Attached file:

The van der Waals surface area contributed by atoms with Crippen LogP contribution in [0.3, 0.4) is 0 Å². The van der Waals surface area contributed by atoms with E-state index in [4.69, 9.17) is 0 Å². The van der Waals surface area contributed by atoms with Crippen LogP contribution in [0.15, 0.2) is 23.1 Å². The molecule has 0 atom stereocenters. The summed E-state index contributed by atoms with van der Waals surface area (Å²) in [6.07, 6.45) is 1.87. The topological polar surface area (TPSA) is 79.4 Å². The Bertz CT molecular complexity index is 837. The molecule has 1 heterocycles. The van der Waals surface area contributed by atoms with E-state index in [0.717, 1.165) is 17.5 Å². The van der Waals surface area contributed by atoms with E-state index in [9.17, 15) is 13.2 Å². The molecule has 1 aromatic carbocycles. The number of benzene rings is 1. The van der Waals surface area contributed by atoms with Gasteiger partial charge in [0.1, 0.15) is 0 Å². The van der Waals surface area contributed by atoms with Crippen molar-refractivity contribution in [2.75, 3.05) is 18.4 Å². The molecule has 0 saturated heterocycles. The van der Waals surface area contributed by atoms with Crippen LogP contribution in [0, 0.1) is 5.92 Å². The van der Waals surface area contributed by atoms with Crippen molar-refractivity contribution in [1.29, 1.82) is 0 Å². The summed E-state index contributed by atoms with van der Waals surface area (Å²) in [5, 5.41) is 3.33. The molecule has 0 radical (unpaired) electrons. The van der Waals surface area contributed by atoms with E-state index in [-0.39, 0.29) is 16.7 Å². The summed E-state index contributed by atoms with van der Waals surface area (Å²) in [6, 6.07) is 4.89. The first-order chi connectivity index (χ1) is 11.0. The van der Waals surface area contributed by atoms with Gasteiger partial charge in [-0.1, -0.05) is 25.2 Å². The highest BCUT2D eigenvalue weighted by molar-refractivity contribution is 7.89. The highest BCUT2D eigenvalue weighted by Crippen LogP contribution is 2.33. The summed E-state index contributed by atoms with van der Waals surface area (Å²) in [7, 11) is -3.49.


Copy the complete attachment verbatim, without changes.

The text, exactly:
The van der Waals surface area contributed by atoms with Crippen LogP contribution in [0.3, 0.4) is 0 Å². The van der Waals surface area contributed by atoms with E-state index in [4.69, 9.17) is 0 Å². The van der Waals surface area contributed by atoms with Crippen LogP contribution in [0.15, 0.2) is 23.1 Å². The molecule has 0 atom stereocenters. The summed E-state index contributed by atoms with van der Waals surface area (Å²) in [6.07, 6.45) is 1.87. The topological polar surface area (TPSA) is 79.4 Å². The Bertz CT molecular complexity index is 837. The molecule has 1 heterocycles. The van der Waals surface area contributed by atoms with E-state index in [0.717, 1.165) is 17.5 Å². The van der Waals surface area contributed by atoms with E-state index in [9.17, 15) is 13.2 Å². The molecule has 1 aromatic carbocycles. The number of benzene rings is 1. The van der Waals surface area contributed by atoms with Gasteiger partial charge in [0.1, 0.15) is 0 Å². The van der Waals surface area contributed by atoms with Crippen molar-refractivity contribution in [2.75, 3.05) is 18.4 Å². The molecule has 0 saturated heterocycles. The van der Waals surface area contributed by atoms with Crippen LogP contribution in [0, 0.1) is 5.92 Å². The van der Waals surface area contributed by atoms with Crippen molar-refractivity contribution in [1.29, 1.82) is 0 Å². The summed E-state index contributed by atoms with van der Waals surface area (Å²) in [5, 5.41) is 3.33. The molecule has 0 radical (unpaired) electrons. The van der Waals surface area contributed by atoms with E-state index in [-0.39, 0.29) is 16.7 Å². The summed E-state index contributed by atoms with van der Waals surface area (Å²) in [6, 6.07) is 4.89. The first-order chi connectivity index (χ1) is 11.0. The van der Waals surface area contributed by atoms with Gasteiger partial charge in [-0.1, -0.05) is 25.2 Å². The highest BCUT2D eigenvalue weighted by molar-refractivity contribution is 7.89. The highest BCUT2D eigenvalue weighted by Crippen LogP contribution is 2.33. The summed E-state index contributed by atoms with van der Waals surface area (Å²) in [7, 11) is -3.49.